Ni’Var President T’Rina is, finally, the first person to actually suggest that the DMA might not have been launched at the galaxy as a weapon. Good for her, whether she’s right or wrong. Naturally, Michael and President Rillak are of a similar mind, which means the inevitable is about to happen: after several episodes of Book not liking what Michael has done – such as leaving the prisoner to die on the prison colony a couple of weeks back (by his own choice, remember!), and being told by others (i.e., his hallucinatory dad and the non-hallucinatory Tarka) that she will always choose the Federation over him – they have a difference of opinion. Prepare for separation!
Tarka’s part in this is, at best, highly suspect. It turns out he was an Emerald Chain prisoner from another parallel universe, whose lover didn’t make it out. He professes to just want to get home by destroying the DMA, and reminding Book of how much damage its creators have caused. As if he needs to be reminded! Luckily for Tarka, Book’s the main person on Discovery who never knew Mirror Lorca, though you’d think he’d have opinons on people from other universes after knowing Empress Gorgeous… er, Georgiou. This gives us a last minute cliffhanger, as Book and Tarka take Book’s ship with some pirated spore drive controls, to go off and destroy the DMA.
Things go better with the issue of Zora, who is becoming a lovely character, and, unlike previous Starfleet ships’ computers, a proper character in her own right. This is a nice change on the one hand, though it does also lead the character more to being reminiscent of the ship’s computer from Andromeda, or Gideon from Legends of Tomorrow. Could be worse; you wouldn’t want Holly from Red Dwarf trying to help deal with a problem like the DMA and its creators.
It’s also great that Gray and Adira take such a lead in helping understand what’s happening with Zora, though slightly disappointing that Stamets again is so often the doubter. The outcome of whether Zora is a sentient AI or not is a nice one, familiar to Trek fans, as she is declared a new life form. It’s appropriate, considering the part Gray and Adira played in swaying matters, that she opines, “It is nice to be seen,” for who and what she is. No hiding, no pretending, just trusting and being trusted. In fact, the idea that the computer needs to trust is itself a nice touch, as is what would have happened to Stamets if things had gone differently.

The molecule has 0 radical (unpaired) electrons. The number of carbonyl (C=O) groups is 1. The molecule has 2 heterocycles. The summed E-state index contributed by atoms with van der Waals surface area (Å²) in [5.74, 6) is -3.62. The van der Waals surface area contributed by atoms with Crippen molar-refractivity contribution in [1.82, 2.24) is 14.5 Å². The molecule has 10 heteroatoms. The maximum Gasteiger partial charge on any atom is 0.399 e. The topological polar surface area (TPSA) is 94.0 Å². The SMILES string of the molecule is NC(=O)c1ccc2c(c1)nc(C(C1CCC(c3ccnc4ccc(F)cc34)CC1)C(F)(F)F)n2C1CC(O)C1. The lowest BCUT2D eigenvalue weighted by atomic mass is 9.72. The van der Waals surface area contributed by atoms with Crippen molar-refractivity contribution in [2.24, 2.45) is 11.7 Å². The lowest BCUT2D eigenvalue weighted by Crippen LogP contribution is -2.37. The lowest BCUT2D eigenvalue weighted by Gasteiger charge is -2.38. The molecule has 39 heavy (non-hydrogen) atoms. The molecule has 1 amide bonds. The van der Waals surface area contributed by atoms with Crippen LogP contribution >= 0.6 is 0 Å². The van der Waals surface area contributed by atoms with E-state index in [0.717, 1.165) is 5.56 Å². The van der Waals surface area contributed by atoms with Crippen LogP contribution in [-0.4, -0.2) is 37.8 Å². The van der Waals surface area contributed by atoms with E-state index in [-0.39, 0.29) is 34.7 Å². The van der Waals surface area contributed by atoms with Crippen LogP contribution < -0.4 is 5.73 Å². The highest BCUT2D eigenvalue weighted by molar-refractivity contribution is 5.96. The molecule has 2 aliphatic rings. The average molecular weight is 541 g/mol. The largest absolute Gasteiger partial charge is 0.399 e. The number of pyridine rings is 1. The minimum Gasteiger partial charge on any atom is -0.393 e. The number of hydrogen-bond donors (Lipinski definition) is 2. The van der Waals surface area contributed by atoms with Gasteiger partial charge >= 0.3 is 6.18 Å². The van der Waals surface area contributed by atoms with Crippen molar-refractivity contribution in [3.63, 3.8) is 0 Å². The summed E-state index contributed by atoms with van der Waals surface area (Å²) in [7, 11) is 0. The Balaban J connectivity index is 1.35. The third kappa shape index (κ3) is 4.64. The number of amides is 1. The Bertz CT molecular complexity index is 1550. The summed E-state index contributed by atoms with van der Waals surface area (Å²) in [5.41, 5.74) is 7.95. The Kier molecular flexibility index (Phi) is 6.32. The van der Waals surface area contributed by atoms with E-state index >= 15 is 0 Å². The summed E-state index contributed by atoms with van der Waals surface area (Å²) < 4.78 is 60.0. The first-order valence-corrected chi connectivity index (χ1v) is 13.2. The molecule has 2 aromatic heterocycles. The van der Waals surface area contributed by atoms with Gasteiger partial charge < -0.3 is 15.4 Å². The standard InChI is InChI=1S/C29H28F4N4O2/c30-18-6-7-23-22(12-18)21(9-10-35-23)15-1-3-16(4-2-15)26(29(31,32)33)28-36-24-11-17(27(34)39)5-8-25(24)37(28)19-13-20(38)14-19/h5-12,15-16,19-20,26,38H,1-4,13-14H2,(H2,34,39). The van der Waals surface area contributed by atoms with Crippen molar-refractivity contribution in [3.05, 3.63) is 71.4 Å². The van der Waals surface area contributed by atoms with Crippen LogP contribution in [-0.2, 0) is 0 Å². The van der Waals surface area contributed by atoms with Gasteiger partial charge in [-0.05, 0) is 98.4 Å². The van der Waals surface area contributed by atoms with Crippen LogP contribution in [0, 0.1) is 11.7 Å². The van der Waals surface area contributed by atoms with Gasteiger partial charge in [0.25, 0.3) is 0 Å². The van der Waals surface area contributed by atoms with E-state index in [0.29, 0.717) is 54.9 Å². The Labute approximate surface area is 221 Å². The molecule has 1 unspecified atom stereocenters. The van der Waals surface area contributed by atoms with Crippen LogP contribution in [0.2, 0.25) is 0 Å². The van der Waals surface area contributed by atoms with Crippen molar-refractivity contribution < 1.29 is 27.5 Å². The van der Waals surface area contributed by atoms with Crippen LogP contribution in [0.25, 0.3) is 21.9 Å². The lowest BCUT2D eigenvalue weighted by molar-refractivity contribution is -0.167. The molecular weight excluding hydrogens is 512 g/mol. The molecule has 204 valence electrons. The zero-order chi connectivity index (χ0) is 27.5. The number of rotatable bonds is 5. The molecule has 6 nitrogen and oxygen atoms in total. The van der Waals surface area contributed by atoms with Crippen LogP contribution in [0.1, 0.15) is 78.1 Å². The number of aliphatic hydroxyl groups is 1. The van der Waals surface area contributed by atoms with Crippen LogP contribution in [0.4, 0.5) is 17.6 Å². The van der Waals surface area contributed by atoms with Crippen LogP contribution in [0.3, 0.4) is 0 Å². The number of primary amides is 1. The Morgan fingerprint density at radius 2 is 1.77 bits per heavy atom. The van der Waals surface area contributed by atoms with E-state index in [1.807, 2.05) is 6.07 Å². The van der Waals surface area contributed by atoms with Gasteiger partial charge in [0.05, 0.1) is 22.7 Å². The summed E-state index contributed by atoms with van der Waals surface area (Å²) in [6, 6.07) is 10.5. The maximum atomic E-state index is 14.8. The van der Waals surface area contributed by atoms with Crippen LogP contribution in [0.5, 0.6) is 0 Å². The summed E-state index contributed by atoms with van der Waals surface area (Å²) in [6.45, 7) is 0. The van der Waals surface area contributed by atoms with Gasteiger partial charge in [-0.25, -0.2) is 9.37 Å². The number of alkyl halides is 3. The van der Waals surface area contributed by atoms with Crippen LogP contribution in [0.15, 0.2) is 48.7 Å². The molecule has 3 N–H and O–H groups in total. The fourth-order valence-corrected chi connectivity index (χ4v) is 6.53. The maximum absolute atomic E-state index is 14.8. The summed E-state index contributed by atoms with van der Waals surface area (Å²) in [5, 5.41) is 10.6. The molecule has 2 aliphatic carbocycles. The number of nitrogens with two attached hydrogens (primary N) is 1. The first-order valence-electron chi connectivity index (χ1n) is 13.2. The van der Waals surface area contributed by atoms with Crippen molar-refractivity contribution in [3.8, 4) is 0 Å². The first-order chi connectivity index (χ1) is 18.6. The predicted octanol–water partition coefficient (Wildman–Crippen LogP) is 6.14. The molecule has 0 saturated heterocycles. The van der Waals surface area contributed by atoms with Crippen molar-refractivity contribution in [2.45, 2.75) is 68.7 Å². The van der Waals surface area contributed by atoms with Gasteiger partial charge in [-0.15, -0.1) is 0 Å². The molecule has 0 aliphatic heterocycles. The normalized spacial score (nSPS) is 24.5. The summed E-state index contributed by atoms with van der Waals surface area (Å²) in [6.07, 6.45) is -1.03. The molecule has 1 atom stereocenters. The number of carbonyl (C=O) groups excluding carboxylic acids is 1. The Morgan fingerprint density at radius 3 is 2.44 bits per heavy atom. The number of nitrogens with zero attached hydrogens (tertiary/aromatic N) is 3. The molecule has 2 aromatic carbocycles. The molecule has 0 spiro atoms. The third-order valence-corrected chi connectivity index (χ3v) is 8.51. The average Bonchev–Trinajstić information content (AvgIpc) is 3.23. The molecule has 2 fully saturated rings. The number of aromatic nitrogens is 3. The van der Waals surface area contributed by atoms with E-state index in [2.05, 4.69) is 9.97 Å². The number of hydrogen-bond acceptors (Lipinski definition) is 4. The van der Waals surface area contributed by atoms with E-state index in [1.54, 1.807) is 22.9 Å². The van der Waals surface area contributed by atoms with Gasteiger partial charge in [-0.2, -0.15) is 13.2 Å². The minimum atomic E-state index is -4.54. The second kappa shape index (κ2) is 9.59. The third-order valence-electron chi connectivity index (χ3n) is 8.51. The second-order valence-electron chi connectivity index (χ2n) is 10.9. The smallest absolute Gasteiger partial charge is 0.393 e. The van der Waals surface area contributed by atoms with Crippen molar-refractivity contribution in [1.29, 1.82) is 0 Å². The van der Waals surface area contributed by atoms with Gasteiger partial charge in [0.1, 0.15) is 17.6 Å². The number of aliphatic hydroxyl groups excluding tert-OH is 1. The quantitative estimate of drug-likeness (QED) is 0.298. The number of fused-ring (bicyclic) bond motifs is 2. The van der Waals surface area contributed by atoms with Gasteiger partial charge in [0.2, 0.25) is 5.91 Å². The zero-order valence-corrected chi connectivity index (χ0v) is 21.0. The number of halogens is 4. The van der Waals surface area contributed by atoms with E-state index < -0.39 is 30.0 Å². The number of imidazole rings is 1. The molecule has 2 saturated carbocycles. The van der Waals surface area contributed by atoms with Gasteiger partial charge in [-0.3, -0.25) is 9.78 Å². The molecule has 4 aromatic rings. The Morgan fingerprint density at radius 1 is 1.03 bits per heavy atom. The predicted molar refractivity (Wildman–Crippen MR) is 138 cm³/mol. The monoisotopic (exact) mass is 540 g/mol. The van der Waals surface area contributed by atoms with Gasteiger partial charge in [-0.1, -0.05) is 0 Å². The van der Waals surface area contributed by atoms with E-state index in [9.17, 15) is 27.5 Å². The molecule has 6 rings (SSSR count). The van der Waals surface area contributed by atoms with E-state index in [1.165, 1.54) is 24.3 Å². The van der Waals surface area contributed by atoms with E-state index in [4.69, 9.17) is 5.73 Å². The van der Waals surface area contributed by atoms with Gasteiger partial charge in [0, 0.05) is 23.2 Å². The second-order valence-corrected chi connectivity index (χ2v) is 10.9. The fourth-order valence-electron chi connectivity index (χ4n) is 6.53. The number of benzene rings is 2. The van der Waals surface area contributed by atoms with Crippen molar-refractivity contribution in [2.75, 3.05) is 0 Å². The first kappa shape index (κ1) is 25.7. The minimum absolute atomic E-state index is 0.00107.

The stunning touch, though, is the editing mix as both debates climax at the same time, switching from one to the other, as they both reflect each other in many ways. That’s an awesome minute or two that doesn’t just plaster over some cracks but paints a masterpiece fresco over the whole wall.
Overall, a talky but worthy episode with some great performances and a gallery of cameo aliens. The episode culminates in a satisfying conclusion to one arc, balanced against a rather crude and obvious – and somewhat unconvincing, given how Book’s character has been so rapidly undermined by the obviously selfish Tarka – twist to give us a midseason cliffhanger. Fortunately, David Ajala is more than able to sell us this. And bonus points for Saru giving T’Rina that plant; they’re probably engaged now or something.
Star Trek: Discovery will return on 10th February.
David A McIntee is a writer and historian who has written for properties such as Doctor Who, Star Wars, Final Destination, and Stargate, as well as having written several adventures in the Star Trek franchise for Pocket Books. He has contributed many pieces to the magazines Star Trek Explorer (née Star Trek Magazine) and Star Trek Communicator, as well as having written nonfiction books about Star Trek: Voyager.